It was only weeks ago that we read that prisons and jails would be releasing inmates in order to prevent the spread of the coronavirus amongst their populations.
What could possibly go wrong? Right?
Earlier this month, a convicted pedophile rapist was released from a Massachusetts prison in order to protect him from the coronavirus because of existing health conditions that put him at risk.
But on March 19, over a hundred low-risk inmates were released from Hillsborough County jail in Florida in order to protect them from the coronavirus. Twenty-six-year-old Joseph Williams, who had been booked on multiple drug charges days earlier, was among those released. He was arrested on murder charges the day after his release.
He has now been charged with second-degree murder, resisting an officer with violence, felony possession of a firearm, possession of heroin and possession of drug paraphernalia.
“There is no question Joseph Williams took advantage of this health emergency to commit crimes while he was out of jail awaiting resolution of a low-level, non-violent offense,” said Sheriff Chad Chronister in a statement. “As a result, I call on the State Attorney to prosecute this defendant to the fullest extent of the law. Every murder, every violent crime, especially those involving a gun, is a sickening example of the worst in our community, especially at a time when our community is working relentlessly to fight against the spread of this deadly COVID-19.”
“Judges, prosecutors, and sheriffs around the country are facing difficult decisions during this health crisis with respect to balancing public health and public safety,” Chronister continued. “Sheriffs in Florida and throughout our country have released non-violent, low-level offenders to protect our deputies and the jail population from an outbreak. Our commitment as an agency is to keep this community safe and enforce the law.”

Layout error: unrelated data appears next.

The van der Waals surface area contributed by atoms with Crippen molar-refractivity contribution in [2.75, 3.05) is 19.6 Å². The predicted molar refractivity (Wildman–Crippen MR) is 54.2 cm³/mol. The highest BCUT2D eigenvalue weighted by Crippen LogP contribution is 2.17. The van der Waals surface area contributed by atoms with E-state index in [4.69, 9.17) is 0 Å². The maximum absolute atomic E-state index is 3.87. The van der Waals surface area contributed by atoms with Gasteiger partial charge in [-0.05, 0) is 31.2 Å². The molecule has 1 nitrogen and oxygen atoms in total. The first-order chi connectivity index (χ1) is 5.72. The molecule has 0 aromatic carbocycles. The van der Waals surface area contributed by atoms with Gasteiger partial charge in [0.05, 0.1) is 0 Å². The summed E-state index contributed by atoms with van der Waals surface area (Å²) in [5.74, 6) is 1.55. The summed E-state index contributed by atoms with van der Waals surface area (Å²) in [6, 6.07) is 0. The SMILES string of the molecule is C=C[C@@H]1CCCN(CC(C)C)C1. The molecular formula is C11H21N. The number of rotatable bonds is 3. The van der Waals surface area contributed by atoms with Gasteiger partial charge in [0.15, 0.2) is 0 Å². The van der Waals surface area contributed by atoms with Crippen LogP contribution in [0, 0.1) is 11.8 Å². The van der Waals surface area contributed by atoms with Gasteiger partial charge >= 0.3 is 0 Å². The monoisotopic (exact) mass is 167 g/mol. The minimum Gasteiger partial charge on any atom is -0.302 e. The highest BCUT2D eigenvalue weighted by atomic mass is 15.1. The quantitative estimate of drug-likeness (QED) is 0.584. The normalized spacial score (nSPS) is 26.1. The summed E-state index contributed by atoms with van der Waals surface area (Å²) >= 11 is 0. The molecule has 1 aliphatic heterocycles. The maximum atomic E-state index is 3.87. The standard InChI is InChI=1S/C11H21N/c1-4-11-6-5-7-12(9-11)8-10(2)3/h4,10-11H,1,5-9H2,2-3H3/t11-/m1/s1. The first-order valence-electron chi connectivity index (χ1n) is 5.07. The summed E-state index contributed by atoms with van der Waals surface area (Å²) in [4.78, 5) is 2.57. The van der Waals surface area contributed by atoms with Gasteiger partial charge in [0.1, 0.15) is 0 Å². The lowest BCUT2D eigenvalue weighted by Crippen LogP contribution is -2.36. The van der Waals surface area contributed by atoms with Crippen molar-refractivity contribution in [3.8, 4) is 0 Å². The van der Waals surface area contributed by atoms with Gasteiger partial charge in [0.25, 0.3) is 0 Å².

According to a local news station, Williams “was previously convicted of two felony offenses including burglary of an unoccupied conveyance in 2012 and felon in possession of a firearm in 2018, in addition to five misdemeanor convictions.” He’s been arrested on 35 charges throughout his criminal history.
At 26-years-old, Williams was at low risk for the coronavirus, but based on his criminal history, he was at high risk to the public by being released. Where was the concern for the public when the decision was made to release him? How many other potentially violent re-offenders were released? The coronavirus, as serious as it is, is asymptomatic in most cases and has a low risk for people under 50 years of age. Even if you can argue its safer for some inmates to be released, is it really safer for the public? Clearly, in this case it wasn’t, and who knows how many more cases there are like this one?
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